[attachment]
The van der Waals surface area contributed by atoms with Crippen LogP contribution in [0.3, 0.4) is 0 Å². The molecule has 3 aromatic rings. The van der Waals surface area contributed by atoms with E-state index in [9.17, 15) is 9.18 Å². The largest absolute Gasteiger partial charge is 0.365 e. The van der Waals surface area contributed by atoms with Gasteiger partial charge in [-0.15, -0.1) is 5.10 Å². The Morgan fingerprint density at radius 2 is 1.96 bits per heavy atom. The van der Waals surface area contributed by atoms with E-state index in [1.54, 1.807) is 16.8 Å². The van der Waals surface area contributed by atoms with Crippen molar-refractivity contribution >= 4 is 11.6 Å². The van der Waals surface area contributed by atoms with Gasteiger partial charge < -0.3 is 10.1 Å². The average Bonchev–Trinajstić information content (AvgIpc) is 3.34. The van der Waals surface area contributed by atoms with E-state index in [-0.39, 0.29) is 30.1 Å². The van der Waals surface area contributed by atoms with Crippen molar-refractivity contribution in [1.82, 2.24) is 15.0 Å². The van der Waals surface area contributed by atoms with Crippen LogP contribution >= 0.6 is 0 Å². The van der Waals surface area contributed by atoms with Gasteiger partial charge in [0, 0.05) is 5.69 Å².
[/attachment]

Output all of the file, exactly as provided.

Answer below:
The van der Waals surface area contributed by atoms with Crippen LogP contribution in [0.3, 0.4) is 0 Å². The molecule has 3 aromatic rings. The van der Waals surface area contributed by atoms with E-state index in [9.17, 15) is 9.18 Å². The largest absolute Gasteiger partial charge is 0.365 e. The van der Waals surface area contributed by atoms with Gasteiger partial charge in [-0.15, -0.1) is 5.10 Å². The Morgan fingerprint density at radius 2 is 1.96 bits per heavy atom. The van der Waals surface area contributed by atoms with E-state index in [1.54, 1.807) is 16.8 Å². The van der Waals surface area contributed by atoms with Crippen molar-refractivity contribution >= 4 is 11.6 Å². The van der Waals surface area contributed by atoms with Gasteiger partial charge < -0.3 is 10.1 Å². The average Bonchev–Trinajstić information content (AvgIpc) is 3.34. The van der Waals surface area contributed by atoms with E-state index in [-0.39, 0.29) is 30.1 Å². The van der Waals surface area contributed by atoms with Crippen molar-refractivity contribution in [1.82, 2.24) is 15.0 Å². The van der Waals surface area contributed by atoms with Crippen LogP contribution >= 0.6 is 0 Å². The van der Waals surface area contributed by atoms with Gasteiger partial charge in [0, 0.05) is 5.69 Å².